Teens love to sleep. But how long and deep should their sleep be for good health? New studies in collaboration with investigators at the Division of Research find that poor sleep habits in adolescents may increase their risk for obesity and heart trouble down the line.
A study published in Pediatrics tracked 829 adolescents over 7 to 10 days using electronic measuring devices. Sleep time, quality, and physical activity for youth ages 12 to 16 were recorded, along with 5 factors associated with cardiovascular risk: waist circumference, blood pressure, HDL or “good” cholesterol, triglycerides, and insulin resistance.
According to first author Elizabeth Cespedes Feliciano, ScD, a research scientist with the Kaiser Permanente Northern California Division of Research, it was found that very few teens get the kind of sleep they need to protect their future health. Her research shows that those who sleep less tend to have more body fat, elevated blood pressure, and less healthy cholesterol levels.
“Adolescence is a time when you form habits that impact your later risk of cardiovascular disease,” she said. “So, children may be developing cardiovascular risk profiles that they are going to carry forward with them into adulthood.”
A follow-up study reveals even more details. “We saw that the quantity and quality of sleep matter,” Feliciano said. “Preliminary results of our next study suggest that the timing of sleep matters, too.”
Feliciano and her colleagues are looking at teens’ intrinsic preferences for morning or evening wakefulness. “Most teens like to go to bed late — their inner clocks are telling them to go to sleep later and wake later — but their work, school, and social obligations are causing sleep loss because they still have to rise early.”
This misalignment of biological and behavioral sleep timing is known as social jetlag. Like the disruption and disorientation that comes from moving across time zones, it’s a form of circadian misalignment. “It’s that difference between teens’ preferences for when to go to bed, when to eat, when to be active, and socially imposed behaviors. We hypothesize that teens who prefer to be awake in the evening experience more social jetlag and have more body fat,” Feliciano explained.
Fortunately, noted Feliciano, numerous measures can improve teens’ sleep.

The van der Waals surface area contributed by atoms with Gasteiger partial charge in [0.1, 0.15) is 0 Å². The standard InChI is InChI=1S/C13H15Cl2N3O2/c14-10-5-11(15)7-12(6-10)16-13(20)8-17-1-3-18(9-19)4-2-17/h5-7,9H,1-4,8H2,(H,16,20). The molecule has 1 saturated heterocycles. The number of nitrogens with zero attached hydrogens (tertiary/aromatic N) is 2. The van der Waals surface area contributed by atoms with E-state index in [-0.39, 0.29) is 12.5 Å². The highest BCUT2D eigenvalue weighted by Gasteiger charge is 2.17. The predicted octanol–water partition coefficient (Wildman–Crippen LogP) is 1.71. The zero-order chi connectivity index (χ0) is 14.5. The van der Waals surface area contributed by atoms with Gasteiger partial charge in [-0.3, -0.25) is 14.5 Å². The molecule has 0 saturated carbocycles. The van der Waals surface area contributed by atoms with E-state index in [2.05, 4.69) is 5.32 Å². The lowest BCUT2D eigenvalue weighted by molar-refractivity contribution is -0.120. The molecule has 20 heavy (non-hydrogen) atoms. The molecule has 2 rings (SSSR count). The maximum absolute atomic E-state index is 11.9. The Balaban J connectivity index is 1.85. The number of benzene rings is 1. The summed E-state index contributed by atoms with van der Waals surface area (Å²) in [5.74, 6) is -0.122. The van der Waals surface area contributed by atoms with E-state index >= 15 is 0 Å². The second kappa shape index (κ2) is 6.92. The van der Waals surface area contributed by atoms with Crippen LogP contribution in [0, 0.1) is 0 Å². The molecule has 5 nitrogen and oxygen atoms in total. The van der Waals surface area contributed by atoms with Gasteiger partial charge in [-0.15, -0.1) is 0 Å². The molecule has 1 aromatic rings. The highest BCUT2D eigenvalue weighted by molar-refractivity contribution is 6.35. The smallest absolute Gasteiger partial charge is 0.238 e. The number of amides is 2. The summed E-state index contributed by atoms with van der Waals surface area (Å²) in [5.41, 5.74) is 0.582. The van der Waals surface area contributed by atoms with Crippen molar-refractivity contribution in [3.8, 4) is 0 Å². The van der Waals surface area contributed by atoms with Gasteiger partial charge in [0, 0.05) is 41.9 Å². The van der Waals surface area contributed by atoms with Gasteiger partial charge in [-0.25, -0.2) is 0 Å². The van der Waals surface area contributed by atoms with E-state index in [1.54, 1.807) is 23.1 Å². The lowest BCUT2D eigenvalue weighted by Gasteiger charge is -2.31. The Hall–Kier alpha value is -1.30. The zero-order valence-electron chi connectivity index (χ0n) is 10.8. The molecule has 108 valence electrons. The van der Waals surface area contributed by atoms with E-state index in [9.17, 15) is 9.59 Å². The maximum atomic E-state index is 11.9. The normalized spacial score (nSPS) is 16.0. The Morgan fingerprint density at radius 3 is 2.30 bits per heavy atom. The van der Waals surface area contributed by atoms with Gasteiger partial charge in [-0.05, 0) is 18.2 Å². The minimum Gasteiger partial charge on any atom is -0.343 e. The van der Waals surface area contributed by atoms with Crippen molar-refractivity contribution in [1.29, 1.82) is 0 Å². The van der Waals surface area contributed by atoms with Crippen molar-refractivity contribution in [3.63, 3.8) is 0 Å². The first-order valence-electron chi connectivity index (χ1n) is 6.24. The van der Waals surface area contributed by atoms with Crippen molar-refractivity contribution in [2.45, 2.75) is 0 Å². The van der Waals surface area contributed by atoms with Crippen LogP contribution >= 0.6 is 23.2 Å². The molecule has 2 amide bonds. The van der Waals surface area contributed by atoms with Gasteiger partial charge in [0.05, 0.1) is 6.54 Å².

1. Sleep at the right time
To combat social jetlag, it’s important that teens develop a consistent sleep schedule that ensures they log enough hours between the sheets.
2. Sleep enough
The American Academy of Pediatrics recommends that teens aged 13 to 18 get 8 to 10 hours of sleep a night. Research shows they’ll have healthier immune systems and better school performance, behavior, and memory.
3. Sleep well
Good-quality sleep is generally characterized by the ability to fall asleep within 30 minutes, sleep soundly through the night, and drift back to sleep within 20 minutes when sleep is disrupted.
4. Set a schedule
Eating late at night can cause insomnia, heartburn, digestive difficulties, and extra trips to the bathroom. Keeping to a regular daily routine for waking, meals, and activities supports teens’ circadian rhythms.
5. Practice good sleep hygiene
“It’s important that adolescents have a quiet, dark, and cool room to sleep in,” said Feliciano, since environmental factors like noise can also influence sleep.
6. Lighten up
Much as a darkened room promotes better sleep, a brightened one helps rouse the body. Exposure to bright light in the morning can make teens feel less drowsy.
7. Eat smart
While limiting caffeine and sugar is important, there are also certain foods that promote better slumber: those rich in the sleep-inducing hormone melatonin (cherries, asparagus, broccoli, tomatoes), high in vitamin B6 (fish, fortified cereals, bananas), high in calcium (milk, yogurt, and cheese), magnesium rich (whole grains and almonds), and high in protein (eggs).
8. Stay active
The American Academy of Pediatrics recommends that kids engage in plenty of interesting and varied activities, including exercise and fresh air, to promote good sleep and general health.
9. Limit screen time
One of the biggest factors disrupting teen sleep, according to Feliciano, is the prevalence of electronic devices in the bedroom at night. And this is not only because their online activity engages them emotionally and mentally. “Screens emit blue light, which has been shown to delay the onset of melatonin secretion,” she said. Turn off TVs, computers, tablets, game stations, and phones an hour before bedtime.
10. Recognize sleep problems
Parents should take note if their teens lack alertness during the day, resist going to bed, have difficulty falling asleep, wake often at night, snore, have sleep apnea, or breathe heavily or loudly while sleeping. A discussion with the child’s doctor may be warranted to treat any problems. Feliciano added, “Parents need to know that sleep is important, just like diet and physical activity, for obesity prevention and the overall health of their kids.”